Letters They Wouldn't Publish

January 23, 2006

Letters to the Editor
New York Times

Dear Editor:

Your January 23 feature about the demise of The New Leader noted that after breaking with socialism in the 1930s, the magazine became "a powerful and outspoken voice [for] liberal anti-Communists."

Less well known is that during the Holocaust, The New Leader also published unusually powerful and outspoken criticism of the Roosevelt administration for failing to rescue Jewish refugees from Hitler. Especially memorable was an extraordinary J'Accuse authored by The New Leader's literary editor, Melvin J. Lasky, in the October 23, 1943 edition, titled “The Shame of a World.” Lasky condemned the Allies’ response to the Nazi genocide as “sympathetic mumbo-jumbo and do-nothingism.” Millions of Jews were being murdered, and the most they could expect was “obituary notices” from “eloquent and self-righteous” Allied political leaders, who were motivated “partly out of fear and ignorance, out of weary everyday conservatism, and out of a disgraceful moral emptiness.”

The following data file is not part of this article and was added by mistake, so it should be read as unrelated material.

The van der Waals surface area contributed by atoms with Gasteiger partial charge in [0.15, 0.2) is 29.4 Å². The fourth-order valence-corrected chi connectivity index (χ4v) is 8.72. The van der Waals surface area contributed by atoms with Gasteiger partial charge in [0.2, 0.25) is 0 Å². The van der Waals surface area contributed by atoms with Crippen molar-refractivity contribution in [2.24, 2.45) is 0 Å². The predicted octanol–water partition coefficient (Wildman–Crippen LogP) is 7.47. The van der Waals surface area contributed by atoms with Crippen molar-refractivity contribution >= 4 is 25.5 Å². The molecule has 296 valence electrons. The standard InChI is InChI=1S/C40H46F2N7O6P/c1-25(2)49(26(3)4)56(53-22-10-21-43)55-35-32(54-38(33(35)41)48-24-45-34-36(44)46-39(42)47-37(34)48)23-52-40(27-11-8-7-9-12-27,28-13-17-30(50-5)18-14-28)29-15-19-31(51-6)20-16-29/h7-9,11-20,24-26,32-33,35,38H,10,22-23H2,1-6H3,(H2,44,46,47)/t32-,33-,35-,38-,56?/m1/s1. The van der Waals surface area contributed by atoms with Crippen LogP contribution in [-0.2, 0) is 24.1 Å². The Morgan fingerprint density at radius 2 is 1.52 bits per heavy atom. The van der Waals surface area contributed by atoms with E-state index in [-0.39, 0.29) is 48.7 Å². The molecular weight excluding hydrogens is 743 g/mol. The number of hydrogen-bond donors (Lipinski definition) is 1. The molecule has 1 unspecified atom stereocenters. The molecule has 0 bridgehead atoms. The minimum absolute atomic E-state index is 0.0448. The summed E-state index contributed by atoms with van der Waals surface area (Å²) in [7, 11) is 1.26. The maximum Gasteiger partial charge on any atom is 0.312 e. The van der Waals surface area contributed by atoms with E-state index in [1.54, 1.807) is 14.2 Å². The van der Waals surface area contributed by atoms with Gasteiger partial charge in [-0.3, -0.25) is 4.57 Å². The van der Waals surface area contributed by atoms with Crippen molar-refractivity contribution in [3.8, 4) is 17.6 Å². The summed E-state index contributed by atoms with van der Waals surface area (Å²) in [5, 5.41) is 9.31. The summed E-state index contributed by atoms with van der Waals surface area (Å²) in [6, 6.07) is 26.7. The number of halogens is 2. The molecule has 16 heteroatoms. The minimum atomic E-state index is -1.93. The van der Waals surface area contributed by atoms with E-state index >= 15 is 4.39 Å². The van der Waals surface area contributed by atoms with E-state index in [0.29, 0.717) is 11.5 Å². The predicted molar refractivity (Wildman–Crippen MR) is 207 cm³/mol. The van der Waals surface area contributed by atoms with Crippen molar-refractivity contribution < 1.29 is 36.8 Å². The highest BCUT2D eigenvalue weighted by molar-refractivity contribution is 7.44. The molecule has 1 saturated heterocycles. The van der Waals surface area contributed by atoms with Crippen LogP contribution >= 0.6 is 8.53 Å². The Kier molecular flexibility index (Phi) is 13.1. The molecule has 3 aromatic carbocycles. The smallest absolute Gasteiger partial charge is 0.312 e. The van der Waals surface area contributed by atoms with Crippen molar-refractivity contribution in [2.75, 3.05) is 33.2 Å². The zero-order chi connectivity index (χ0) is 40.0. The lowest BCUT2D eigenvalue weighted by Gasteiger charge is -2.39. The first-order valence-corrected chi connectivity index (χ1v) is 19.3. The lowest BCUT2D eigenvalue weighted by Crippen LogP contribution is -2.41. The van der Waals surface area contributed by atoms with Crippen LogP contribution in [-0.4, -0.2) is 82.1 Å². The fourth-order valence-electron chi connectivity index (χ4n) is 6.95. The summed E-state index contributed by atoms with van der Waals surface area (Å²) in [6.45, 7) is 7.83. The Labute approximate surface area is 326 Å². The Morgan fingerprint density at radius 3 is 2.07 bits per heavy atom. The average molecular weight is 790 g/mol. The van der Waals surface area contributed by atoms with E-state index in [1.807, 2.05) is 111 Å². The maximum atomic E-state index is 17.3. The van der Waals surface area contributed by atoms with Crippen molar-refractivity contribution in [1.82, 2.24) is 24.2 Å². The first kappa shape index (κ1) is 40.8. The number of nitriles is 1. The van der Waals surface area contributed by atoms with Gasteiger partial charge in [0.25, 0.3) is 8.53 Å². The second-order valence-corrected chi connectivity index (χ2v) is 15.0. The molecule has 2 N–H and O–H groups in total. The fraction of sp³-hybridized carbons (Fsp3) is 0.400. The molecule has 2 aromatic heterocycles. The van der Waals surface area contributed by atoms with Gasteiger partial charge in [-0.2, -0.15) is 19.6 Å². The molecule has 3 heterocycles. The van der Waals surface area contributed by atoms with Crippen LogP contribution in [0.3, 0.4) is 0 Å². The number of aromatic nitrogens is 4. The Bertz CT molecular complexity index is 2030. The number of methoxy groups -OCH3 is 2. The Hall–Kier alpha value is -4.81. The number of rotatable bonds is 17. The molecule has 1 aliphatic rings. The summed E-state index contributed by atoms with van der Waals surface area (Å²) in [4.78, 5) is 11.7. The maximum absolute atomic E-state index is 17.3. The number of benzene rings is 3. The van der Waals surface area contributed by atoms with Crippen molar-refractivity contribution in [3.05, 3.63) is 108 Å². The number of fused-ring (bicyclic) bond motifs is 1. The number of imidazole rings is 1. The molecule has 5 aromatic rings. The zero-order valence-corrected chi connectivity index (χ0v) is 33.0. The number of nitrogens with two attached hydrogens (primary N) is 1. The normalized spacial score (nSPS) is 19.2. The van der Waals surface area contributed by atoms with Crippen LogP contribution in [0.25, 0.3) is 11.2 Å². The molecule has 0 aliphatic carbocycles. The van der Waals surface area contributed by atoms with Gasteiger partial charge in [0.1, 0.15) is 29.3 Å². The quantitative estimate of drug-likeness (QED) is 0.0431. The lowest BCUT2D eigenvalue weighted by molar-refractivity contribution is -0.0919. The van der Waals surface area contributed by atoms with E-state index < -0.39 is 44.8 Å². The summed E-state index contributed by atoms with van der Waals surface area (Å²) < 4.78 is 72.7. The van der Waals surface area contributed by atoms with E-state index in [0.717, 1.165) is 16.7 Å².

“The [European] continent has become a vast cemetery for a whole people,” Lasky wrote. “Relatives and friends will cry and mourn and remember, [but] for the rest, the terrible of a shame of a world will be forgotten.” He was mistaken. It will not be forgotten--thanks to the courageous few who spoke out, and the handful of periodicals that gave them a platform.


Rafael Medoff
The David S. Wyman Institute for Holocaust Studies

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